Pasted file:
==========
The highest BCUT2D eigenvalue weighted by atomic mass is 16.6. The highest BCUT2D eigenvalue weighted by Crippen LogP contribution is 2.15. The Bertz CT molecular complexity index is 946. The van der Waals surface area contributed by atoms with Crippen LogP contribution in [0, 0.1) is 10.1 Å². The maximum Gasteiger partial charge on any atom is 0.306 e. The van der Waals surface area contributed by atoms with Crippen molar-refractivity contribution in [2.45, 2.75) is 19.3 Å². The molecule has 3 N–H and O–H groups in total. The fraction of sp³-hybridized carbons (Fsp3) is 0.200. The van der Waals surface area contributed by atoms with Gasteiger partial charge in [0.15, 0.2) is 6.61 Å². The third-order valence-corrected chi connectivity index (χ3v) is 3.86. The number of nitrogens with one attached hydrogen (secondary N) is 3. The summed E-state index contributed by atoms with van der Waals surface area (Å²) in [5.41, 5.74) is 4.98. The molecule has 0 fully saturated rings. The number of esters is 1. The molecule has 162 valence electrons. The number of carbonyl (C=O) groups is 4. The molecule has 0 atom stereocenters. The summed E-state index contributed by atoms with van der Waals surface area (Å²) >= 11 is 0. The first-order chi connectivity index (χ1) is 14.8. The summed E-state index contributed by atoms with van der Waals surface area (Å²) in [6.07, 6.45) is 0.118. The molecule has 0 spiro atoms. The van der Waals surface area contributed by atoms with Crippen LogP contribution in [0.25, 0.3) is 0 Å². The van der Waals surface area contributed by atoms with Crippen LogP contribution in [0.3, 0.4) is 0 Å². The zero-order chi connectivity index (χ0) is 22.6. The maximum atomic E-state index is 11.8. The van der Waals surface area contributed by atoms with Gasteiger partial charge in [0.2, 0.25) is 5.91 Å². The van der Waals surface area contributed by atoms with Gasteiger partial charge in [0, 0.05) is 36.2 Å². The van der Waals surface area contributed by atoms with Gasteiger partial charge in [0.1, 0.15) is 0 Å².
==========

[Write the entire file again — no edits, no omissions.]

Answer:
The highest BCUT2D eigenvalue weighted by atomic mass is 16.6. The highest BCUT2D eigenvalue weighted by Crippen LogP contribution is 2.15. The Bertz CT molecular complexity index is 946. The van der Waals surface area contributed by atoms with Crippen LogP contribution in [0, 0.1) is 10.1 Å². The maximum Gasteiger partial charge on any atom is 0.306 e. The van der Waals surface area contributed by atoms with Crippen molar-refractivity contribution in [2.45, 2.75) is 19.3 Å². The molecule has 3 N–H and O–H groups in total. The fraction of sp³-hybridized carbons (Fsp3) is 0.200. The van der Waals surface area contributed by atoms with Gasteiger partial charge in [0.15, 0.2) is 6.61 Å². The third-order valence-corrected chi connectivity index (χ3v) is 3.86. The number of nitrogens with one attached hydrogen (secondary N) is 3. The summed E-state index contributed by atoms with van der Waals surface area (Å²) in [5.41, 5.74) is 4.98. The molecule has 0 fully saturated rings. The number of esters is 1. The molecule has 162 valence electrons. The number of carbonyl (C=O) groups is 4. The molecule has 0 atom stereocenters. The summed E-state index contributed by atoms with van der Waals surface area (Å²) >= 11 is 0. The first-order chi connectivity index (χ1) is 14.8. The summed E-state index contributed by atoms with van der Waals surface area (Å²) in [6.07, 6.45) is 0.118. The molecule has 0 spiro atoms. The van der Waals surface area contributed by atoms with Crippen LogP contribution in [0.25, 0.3) is 0 Å². The van der Waals surface area contributed by atoms with Crippen LogP contribution in [0.3, 0.4) is 0 Å². The zero-order chi connectivity index (χ0) is 22.6. The maximum atomic E-state index is 11.8. The van der Waals surface area contributed by atoms with Gasteiger partial charge in [0.2, 0.25) is 5.91 Å². The van der Waals surface area contributed by atoms with Gasteiger partial charge in [0, 0.05) is 36.2 Å². The van der Waals surface area contributed by atoms with Gasteiger partial charge in [0.1, 0.15) is 0 Å².